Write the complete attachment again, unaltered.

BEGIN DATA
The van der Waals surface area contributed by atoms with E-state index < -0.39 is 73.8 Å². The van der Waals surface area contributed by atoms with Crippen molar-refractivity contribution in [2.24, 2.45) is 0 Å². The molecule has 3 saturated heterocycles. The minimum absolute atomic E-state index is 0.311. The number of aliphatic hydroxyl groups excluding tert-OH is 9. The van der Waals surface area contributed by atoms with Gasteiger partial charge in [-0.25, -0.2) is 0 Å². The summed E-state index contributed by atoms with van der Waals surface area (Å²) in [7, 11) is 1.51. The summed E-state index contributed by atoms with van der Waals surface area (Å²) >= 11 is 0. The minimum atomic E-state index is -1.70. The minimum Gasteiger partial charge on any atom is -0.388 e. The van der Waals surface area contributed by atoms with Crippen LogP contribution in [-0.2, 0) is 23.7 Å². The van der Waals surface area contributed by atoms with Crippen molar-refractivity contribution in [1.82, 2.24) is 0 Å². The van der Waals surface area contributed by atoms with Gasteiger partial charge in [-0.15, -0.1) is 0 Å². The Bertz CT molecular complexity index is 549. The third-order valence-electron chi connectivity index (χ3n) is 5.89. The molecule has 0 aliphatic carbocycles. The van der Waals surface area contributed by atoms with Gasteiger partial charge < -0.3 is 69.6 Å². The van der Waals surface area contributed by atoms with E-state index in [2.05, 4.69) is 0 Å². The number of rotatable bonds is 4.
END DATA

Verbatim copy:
The van der Waals surface area contributed by atoms with E-state index < -0.39 is 73.8 Å². The van der Waals surface area contributed by atoms with Crippen molar-refractivity contribution in [2.24, 2.45) is 0 Å². The molecule has 3 saturated heterocycles. The minimum absolute atomic E-state index is 0.311. The number of aliphatic hydroxyl groups excluding tert-OH is 9. The van der Waals surface area contributed by atoms with Gasteiger partial charge in [-0.25, -0.2) is 0 Å². The summed E-state index contributed by atoms with van der Waals surface area (Å²) in [7, 11) is 1.51. The summed E-state index contributed by atoms with van der Waals surface area (Å²) >= 11 is 0. The minimum atomic E-state index is -1.70. The minimum Gasteiger partial charge on any atom is -0.388 e. The van der Waals surface area contributed by atoms with Crippen LogP contribution in [-0.2, 0) is 23.7 Å². The van der Waals surface area contributed by atoms with Crippen molar-refractivity contribution in [1.82, 2.24) is 0 Å². The van der Waals surface area contributed by atoms with Gasteiger partial charge in [-0.15, -0.1) is 0 Å². The Bertz CT molecular complexity index is 549. The third-order valence-electron chi connectivity index (χ3n) is 5.89. The molecule has 0 aliphatic carbocycles. The van der Waals surface area contributed by atoms with Gasteiger partial charge < -0.3 is 69.6 Å². The van der Waals surface area contributed by atoms with E-state index in [2.05, 4.69) is 0 Å². The number of rotatable bonds is 4.